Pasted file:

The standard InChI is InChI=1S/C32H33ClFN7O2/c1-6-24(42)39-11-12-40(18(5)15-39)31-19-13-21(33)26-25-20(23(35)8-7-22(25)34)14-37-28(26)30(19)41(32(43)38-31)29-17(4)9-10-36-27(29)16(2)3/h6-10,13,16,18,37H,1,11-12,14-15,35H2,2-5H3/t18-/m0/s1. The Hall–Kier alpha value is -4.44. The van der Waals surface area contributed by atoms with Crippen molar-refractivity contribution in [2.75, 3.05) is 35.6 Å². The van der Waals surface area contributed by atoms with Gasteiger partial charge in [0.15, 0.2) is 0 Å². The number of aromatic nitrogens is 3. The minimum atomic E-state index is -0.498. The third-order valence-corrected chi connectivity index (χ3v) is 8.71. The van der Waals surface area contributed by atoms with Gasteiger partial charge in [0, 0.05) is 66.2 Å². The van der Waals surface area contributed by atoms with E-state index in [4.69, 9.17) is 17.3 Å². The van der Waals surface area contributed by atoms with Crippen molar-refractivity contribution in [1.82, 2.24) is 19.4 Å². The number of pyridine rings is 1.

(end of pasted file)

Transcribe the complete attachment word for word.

The standard InChI is InChI=1S/C32H33ClFN7O2/c1-6-24(42)39-11-12-40(18(5)15-39)31-19-13-21(33)26-25-20(23(35)8-7-22(25)34)14-37-28(26)30(19)41(32(43)38-31)29-17(4)9-10-36-27(29)16(2)3/h6-10,13,16,18,37H,1,11-12,14-15,35H2,2-5H3/t18-/m0/s1. The Hall–Kier alpha value is -4.44. The van der Waals surface area contributed by atoms with Crippen molar-refractivity contribution in [2.75, 3.05) is 35.6 Å². The van der Waals surface area contributed by atoms with Gasteiger partial charge in [0.15, 0.2) is 0 Å². The number of aromatic nitrogens is 3. The minimum atomic E-state index is -0.498. The third-order valence-corrected chi connectivity index (χ3v) is 8.71. The van der Waals surface area contributed by atoms with Gasteiger partial charge in [0, 0.05) is 66.2 Å². The van der Waals surface area contributed by atoms with E-state index in [4.69, 9.17) is 17.3 Å². The van der Waals surface area contributed by atoms with Crippen molar-refractivity contribution in [1.82, 2.24) is 19.4 Å². The number of pyridine rings is 1.